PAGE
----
Bill to Expand Access to Buprenorphine Lands 218 U.S. House Supporters

Last week, the Mainstreaming Addiction Treatment Act (MAT) Act, originally introduced in the House by Representatives Paul Tonko (D-NY), Michael Turner (R-OH), and Anthony Gonzalez (R-OH) in April, received bipartisan support from 218 members of the U.S. House of Representatives. Under the current law, any clinician can administer buprenorphine, but they must apply for an X-waiver from the Drug Enforcement Administration (DEA) to write prescriptions for the opioid use disorder treatment. The bill would eliminate the X-waiver buprenorphine prescribing requirements for clinicians and would allow community health practitioners to dispense buprenorphine without requiring a DEA registration if the drug was prescribed by a clinician via telehealth. In response to the bill receiving majority support, Representative Antonio Delgado said, “The opioid epidemic is ravaging communities across the country, including upstate New York. Yet, backward policies make it harder for health professionals to prescribe addiction treatment medications than it is to prescribe opioids themselves. This legislation has the support of a majority of members in the House — both Republicans and Democrats. We must act quickly to pass this legislation and save lives. I thank Congressmen Tonko, Turner, and Gonzalez for their partnership on this critical issue.”

Articles & Resources

Congressman Antonio Delgado – 218 Members of Congress from Both Sides of the Aisle Support Live-Saving Legislation

Bloomberg Government – H.R. 1384

Additional Co-Sponsors Join Bills Aimed at Expanding HHS Actions to Combat Opioid Epidemic

Two bills introduced earlier this year – the Opioid Prescription Verification Act of 2021 and the Synthetic Opioid Danger Awareness Act – have received additional co-sponsors supporting the bills. The Opioid Prescription Verification Act of 2021, introduced by Representative Rodney Davis (IL-13) in April, would require that the Department of Health and Human Services (HHS) update training materials for pharmacists on how to verify the identities of people picking up prescription opioids, including checking IDs when dispensing opioids and entering the information of the person picking up an opioid prescription into the state Prescription Drug Monitoring Program to allow law enforcement to track patterns of misuse. The legislation would also require the Centers for Disease Control and Prevention to collaborate with other agencies to provide guidance to pharmacists on ID checks and safe dispensing. As of last week, the bill had 8 co-sponsors. The Synthetic Opioid Danger Awareness Act, introduced in April by Representative Andy Kim (NJ-03), would require HHS to develop and implement a national education campaign, training guide, and webinar for the public, first responders, and clinicians about the dangers of exposure to synthetic opioids. As of last week, two additional co-sponsors were added to the bill.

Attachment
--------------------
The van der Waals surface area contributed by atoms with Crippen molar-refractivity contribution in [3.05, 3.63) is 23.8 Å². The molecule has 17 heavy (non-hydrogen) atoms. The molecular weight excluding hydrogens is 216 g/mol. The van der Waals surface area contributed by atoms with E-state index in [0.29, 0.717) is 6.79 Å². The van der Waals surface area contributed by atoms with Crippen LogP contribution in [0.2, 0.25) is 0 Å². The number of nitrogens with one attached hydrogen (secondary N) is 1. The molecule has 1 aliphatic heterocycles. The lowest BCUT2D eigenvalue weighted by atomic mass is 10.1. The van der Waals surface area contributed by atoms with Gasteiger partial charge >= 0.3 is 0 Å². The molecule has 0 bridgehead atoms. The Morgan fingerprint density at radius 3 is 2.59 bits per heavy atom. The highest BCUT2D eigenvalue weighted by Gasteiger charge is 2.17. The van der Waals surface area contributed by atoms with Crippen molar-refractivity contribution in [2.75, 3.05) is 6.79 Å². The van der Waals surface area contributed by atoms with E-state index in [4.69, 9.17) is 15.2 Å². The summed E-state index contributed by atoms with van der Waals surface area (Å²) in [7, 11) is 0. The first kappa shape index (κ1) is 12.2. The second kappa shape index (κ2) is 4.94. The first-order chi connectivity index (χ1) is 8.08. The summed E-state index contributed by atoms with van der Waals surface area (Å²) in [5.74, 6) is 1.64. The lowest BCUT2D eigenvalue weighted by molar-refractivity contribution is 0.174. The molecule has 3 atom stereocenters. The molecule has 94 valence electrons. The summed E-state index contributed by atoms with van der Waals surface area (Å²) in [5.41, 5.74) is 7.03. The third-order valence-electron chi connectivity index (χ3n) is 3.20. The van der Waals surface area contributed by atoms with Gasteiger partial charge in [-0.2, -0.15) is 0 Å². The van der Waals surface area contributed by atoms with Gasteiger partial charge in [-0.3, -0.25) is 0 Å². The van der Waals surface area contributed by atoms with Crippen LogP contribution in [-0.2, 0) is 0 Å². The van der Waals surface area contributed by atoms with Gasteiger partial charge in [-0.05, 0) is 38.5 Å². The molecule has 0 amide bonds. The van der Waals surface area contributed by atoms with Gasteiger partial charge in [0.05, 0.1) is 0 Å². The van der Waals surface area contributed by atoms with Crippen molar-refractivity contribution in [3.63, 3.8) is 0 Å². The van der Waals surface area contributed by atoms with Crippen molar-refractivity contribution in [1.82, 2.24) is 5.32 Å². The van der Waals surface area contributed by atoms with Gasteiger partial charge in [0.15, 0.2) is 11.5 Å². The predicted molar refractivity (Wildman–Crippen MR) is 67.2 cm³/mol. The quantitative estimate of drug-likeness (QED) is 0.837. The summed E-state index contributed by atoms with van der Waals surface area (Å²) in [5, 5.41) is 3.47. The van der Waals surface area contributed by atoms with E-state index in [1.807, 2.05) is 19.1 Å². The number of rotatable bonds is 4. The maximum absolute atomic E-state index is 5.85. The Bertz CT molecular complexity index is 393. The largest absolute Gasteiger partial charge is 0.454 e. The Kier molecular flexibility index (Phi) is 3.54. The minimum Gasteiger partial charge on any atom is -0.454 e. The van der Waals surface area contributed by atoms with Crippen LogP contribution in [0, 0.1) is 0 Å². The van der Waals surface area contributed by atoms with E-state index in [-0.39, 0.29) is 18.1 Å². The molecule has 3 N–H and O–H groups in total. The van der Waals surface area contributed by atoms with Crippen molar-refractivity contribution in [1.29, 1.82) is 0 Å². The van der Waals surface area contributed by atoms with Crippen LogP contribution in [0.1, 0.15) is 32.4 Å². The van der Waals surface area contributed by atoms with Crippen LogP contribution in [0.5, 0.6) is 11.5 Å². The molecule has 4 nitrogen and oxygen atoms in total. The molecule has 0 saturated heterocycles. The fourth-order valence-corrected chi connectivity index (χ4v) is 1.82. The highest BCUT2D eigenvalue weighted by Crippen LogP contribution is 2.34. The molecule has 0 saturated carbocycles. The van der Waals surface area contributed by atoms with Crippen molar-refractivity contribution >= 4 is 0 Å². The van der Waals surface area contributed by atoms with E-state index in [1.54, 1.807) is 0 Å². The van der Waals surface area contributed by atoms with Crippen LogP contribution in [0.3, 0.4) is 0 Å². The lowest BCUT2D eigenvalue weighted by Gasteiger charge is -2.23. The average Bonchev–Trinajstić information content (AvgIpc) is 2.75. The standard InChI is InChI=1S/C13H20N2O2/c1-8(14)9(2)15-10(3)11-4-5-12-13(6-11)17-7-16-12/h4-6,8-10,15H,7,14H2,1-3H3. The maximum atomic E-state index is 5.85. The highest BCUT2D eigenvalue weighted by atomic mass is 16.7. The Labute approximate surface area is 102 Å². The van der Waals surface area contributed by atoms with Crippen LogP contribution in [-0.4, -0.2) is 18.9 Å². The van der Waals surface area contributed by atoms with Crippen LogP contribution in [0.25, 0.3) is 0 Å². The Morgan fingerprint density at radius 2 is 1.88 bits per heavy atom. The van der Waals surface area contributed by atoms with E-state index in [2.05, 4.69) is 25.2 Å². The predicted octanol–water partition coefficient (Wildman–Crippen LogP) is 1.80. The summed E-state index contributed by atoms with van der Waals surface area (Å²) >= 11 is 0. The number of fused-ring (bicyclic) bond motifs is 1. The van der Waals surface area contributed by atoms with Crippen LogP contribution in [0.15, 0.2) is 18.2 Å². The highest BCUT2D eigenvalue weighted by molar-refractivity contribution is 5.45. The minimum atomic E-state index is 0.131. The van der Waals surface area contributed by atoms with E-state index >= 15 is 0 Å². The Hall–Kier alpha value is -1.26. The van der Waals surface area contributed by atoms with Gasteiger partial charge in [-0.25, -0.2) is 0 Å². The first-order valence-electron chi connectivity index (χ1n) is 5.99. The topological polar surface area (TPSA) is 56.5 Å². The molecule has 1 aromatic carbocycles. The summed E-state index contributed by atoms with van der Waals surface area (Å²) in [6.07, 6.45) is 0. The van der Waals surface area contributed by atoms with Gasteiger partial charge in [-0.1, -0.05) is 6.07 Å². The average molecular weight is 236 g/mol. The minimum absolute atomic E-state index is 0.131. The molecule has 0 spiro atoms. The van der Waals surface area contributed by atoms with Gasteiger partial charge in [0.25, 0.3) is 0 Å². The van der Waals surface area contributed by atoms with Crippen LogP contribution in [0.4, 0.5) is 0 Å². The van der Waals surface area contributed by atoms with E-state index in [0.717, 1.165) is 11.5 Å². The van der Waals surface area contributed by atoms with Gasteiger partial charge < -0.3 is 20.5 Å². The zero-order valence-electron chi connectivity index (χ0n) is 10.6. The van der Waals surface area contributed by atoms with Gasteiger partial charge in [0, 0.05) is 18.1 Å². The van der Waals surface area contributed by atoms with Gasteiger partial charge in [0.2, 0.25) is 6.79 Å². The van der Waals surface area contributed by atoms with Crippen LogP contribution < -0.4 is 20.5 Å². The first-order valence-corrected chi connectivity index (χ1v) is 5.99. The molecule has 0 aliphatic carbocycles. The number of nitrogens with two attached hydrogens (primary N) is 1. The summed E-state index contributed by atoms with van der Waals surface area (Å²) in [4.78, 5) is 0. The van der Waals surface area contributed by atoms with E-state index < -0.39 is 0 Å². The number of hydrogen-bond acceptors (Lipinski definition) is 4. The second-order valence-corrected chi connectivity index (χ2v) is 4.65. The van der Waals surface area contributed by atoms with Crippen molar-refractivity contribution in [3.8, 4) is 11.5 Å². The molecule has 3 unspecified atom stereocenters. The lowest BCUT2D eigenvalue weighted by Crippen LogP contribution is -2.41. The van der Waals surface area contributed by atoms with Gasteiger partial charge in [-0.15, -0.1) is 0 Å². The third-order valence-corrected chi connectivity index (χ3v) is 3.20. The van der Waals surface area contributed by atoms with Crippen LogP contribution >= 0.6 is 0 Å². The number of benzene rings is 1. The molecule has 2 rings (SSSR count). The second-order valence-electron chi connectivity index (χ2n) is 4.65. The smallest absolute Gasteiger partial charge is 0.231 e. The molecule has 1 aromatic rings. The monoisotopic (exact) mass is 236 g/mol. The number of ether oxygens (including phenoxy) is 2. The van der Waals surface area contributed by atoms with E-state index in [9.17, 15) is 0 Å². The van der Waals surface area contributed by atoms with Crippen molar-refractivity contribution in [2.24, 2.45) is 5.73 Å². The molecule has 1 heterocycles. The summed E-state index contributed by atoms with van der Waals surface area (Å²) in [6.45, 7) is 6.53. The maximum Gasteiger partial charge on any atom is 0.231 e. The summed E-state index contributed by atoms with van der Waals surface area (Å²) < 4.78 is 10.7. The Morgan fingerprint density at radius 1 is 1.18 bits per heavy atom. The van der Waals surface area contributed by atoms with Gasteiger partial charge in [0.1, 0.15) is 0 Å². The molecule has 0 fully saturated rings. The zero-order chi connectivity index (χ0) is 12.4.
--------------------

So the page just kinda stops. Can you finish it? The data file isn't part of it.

Articles & Resources

Bloomberg Government – H.R. 2364

Bloomberg Government – H.R. 2355

What We Read Last Week

Several articles were published last week pertaining to the opioid epidemic, covering a variety of different components of the issue. Links to relevant articles are provided below.

American Council on Science and Health – Mefentanyl: Fentanyl’s Evil Cousin

Bloomberg Government – Biden Plan to Fight Drug Overdose Rise Triggers Partisan Divides

Congresswoman Ann McLane Kuster – Kuster Urges Passage of Her Bipartisan STOP Fentanyl Act During Energy & Commerce Hearing

Forbes – Opioid Overdoses Are A Raging Public Health Crisis, Driven Mostly By Illicit Fentanyl And Heroin

Senator Rob Portman – On Senate Floor, Portman Calls on Washington to Respond to Surging Addiction Epidemic

The Hill – The opioid crackdown leaves chronic pain patients in limbo

The Lancet – Clinical impact, costs, and cost-effectiveness of hospital-based strategies for addressing the US opioid epidemic: a modelling study

The Lancet – Medicaid expansion and variability in mortality in the USA: a national, observational cohort study

The Washington Post – New opioids, more powerful than fentanyl, are discovered in D.C. amid deadly wave of overdoses

This Week’s Calendar

In the week ahead, there are no relevant events or hearings noticed at this time. In the event that there are any changes to the schedule for this week, we will make additional information available.

Questions about the above content can be directed to